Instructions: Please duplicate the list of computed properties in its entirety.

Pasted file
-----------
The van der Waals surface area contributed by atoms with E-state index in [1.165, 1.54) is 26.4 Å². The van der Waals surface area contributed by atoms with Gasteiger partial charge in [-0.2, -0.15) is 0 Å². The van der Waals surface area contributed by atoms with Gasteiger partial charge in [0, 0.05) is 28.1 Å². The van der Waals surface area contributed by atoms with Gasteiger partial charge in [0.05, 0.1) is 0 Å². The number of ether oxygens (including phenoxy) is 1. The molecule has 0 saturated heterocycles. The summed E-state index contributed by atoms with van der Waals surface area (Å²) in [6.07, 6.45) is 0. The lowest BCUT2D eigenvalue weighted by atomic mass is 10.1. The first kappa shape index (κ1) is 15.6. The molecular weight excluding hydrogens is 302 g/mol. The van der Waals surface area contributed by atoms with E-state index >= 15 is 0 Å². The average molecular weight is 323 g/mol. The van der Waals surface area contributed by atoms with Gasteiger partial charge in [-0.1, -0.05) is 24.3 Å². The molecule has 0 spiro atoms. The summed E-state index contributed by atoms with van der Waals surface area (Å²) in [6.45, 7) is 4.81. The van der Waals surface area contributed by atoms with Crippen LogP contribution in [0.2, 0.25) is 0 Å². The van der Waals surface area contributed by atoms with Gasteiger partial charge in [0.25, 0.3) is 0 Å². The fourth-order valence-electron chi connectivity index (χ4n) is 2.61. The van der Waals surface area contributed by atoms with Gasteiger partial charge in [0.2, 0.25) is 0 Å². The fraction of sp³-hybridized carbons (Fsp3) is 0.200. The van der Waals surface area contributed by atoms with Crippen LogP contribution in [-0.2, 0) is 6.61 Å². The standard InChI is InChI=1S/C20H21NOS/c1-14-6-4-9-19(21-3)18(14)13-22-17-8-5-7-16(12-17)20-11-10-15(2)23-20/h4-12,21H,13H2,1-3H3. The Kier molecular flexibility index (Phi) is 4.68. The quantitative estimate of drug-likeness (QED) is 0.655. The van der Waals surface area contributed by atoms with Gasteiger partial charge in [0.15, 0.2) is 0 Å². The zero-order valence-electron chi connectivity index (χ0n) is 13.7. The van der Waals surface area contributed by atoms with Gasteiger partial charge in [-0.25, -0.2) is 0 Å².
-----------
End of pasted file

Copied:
The van der Waals surface area contributed by atoms with E-state index in [1.165, 1.54) is 26.4 Å². The van der Waals surface area contributed by atoms with Gasteiger partial charge in [-0.2, -0.15) is 0 Å². The van der Waals surface area contributed by atoms with Gasteiger partial charge in [0, 0.05) is 28.1 Å². The van der Waals surface area contributed by atoms with Gasteiger partial charge in [0.05, 0.1) is 0 Å². The number of ether oxygens (including phenoxy) is 1. The molecule has 0 saturated heterocycles. The summed E-state index contributed by atoms with van der Waals surface area (Å²) in [6.07, 6.45) is 0. The lowest BCUT2D eigenvalue weighted by atomic mass is 10.1. The first kappa shape index (κ1) is 15.6. The molecular weight excluding hydrogens is 302 g/mol. The van der Waals surface area contributed by atoms with E-state index >= 15 is 0 Å². The average molecular weight is 323 g/mol. The van der Waals surface area contributed by atoms with Gasteiger partial charge in [-0.1, -0.05) is 24.3 Å². The molecule has 0 spiro atoms. The summed E-state index contributed by atoms with van der Waals surface area (Å²) in [6.45, 7) is 4.81. The van der Waals surface area contributed by atoms with Crippen LogP contribution in [0.2, 0.25) is 0 Å². The van der Waals surface area contributed by atoms with Gasteiger partial charge in [0.25, 0.3) is 0 Å². The fourth-order valence-electron chi connectivity index (χ4n) is 2.61. The van der Waals surface area contributed by atoms with Gasteiger partial charge in [0.2, 0.25) is 0 Å². The fraction of sp³-hybridized carbons (Fsp3) is 0.200. The van der Waals surface area contributed by atoms with Crippen LogP contribution in [-0.2, 0) is 6.61 Å². The standard InChI is InChI=1S/C20H21NOS/c1-14-6-4-9-19(21-3)18(14)13-22-17-8-5-7-16(12-17)20-11-10-15(2)23-20/h4-12,21H,13H2,1-3H3. The Kier molecular flexibility index (Phi) is 4.68. The quantitative estimate of drug-likeness (QED) is 0.655. The van der Waals surface area contributed by atoms with Gasteiger partial charge in [0.15, 0.2) is 0 Å². The zero-order valence-electron chi connectivity index (χ0n) is 13.7. The van der Waals surface area contributed by atoms with Gasteiger partial charge in [-0.25, -0.2) is 0 Å².